Some things just are

The NaPoWriMo prompt is to write a creation story. Since I’m in haibun mood, here’s another one.

800px-NASA_Unveils_Celestial_Fireworks_as_Official_Hubble_25th_Anniversary_Image

We work backwards from now, and we ask how, when? Precise questions that produce precise answers. But if we go back to that moment billions of years ago in the silence and cold of nothingness, and we ask, why, what answer do we get? Some say it was the start of the divine plan, a slow-growing plan that filled space with brilliance, and we, in the arc of our tiny spark of light, an insignificant star in a small, run-of-the-mill galaxy on the edges of the wonderland of the universe, wound through swampy fantasies and frozen stagnation before settling into our unsettling and unsettled ordered chaos.

Others ask, but what was before the beginning, what was the nothingness and why was it? If there was no time before the blue touch paper burst into cosmic sparkles and jubilant noise, then nothingness was infinite and eternal. Silence and cold. Was the divine plan in cogitation, or was the divine planner in embryo, to be born (from whom?) out of a need to explode the nothingness and paint a canvas for it to explore?

Perhaps there is no answer to the why question. Perhaps some things just happen, like catching a virus or not, growing up wild or conformist, having seventy-three rosettes or sixty-seven (if you’re a jaguar). Some things have no why or how, they just are. Like love.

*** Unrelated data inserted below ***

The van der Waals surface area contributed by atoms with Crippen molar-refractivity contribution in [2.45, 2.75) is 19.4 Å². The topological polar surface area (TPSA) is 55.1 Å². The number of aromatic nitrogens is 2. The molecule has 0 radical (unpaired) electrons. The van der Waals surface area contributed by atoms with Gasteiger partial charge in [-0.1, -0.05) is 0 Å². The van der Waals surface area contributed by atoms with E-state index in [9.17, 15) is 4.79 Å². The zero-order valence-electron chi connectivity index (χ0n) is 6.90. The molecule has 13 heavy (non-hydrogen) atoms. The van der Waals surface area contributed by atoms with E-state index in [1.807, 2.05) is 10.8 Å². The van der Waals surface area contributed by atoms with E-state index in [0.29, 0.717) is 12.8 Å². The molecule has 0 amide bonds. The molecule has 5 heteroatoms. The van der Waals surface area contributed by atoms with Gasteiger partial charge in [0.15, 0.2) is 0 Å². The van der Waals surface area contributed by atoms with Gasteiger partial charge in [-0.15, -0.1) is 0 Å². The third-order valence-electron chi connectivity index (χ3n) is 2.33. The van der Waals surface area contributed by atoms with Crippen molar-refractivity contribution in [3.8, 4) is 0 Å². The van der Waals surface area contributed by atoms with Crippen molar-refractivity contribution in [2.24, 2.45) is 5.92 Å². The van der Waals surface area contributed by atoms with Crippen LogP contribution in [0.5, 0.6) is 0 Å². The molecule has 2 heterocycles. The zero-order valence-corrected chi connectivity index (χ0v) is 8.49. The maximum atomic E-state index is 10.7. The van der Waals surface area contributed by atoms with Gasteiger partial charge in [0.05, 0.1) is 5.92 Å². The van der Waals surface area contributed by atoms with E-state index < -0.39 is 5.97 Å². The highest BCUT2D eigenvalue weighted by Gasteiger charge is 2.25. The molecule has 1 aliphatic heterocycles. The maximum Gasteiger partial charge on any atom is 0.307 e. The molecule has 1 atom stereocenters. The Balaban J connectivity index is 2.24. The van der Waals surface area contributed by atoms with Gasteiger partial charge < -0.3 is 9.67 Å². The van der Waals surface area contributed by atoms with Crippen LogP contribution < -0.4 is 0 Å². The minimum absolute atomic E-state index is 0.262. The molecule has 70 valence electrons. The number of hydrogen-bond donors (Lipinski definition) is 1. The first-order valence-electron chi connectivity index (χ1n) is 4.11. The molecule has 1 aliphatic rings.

Ask not the blackbird

why she feeds a hungry nestβ€”

it’s what mothers do.

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Published by

Jane Dougherty

I used to do lots of things I didn't much enjoy. Now I am officially a writer. It's what I always wanted to be.

30 thoughts on “Some things just are”

    1. I’m glad you do πŸ™‚ The question about what was before the Big Bang is one my youngest asked. The answer is, apparently, nothing. Not even time. I can’t get my head round that at all. It’s like the idea of eternity in reverse.

      1. I wish we had more to put on ours. I’ve heard about US tax forms being horribly complicated, and if you make a mistake they put you in jail without even letting you pass Go first.

      1. Only in looking back do you know if it was wisdom or not. For now, it’s just a matter of making the right decisions. Writing a haibun and contemplating the larger world is a good decision. πŸ™‚

      2. That sounds like very wise advice πŸ™‚ There’s so little we ‘know’. So much is just ‘belief’ and ‘hope’. Maybe we don’t need so many certitudes.

      3. No guarantees, just consequences. πŸ™‚ If you make the best decision you can, then you don’t have to spend energy on regret. My cousin said something like this: I wouldn’t erase anything I’ve done, our mistakes make us who we are. And you are pretty awesome!

      4. All human beings are awesome, I think. Too many don’t put their awesomeness to good use though πŸ™‚ I see what your cousin means. If you can look back on something and realise it was the wrong thing to do or say, you’ve become a better person than you were when you did/said it.

    1. I don’t know whether I’m doing it right, so it’s a case of the blind leading the blind πŸ™‚ It’s a good form to work out thoughts in though, and to use expansive prose.

  1. Why creators create and stars shine and planets spin…yes, I like the poetry of Genesis 1 myself but the mystery is profound any way you consider it.

  2. I’ve thought a lot about this for a long time – it’s the reason for my blog, actually – but you’ve put the problem far more beautifully than I could ever have.

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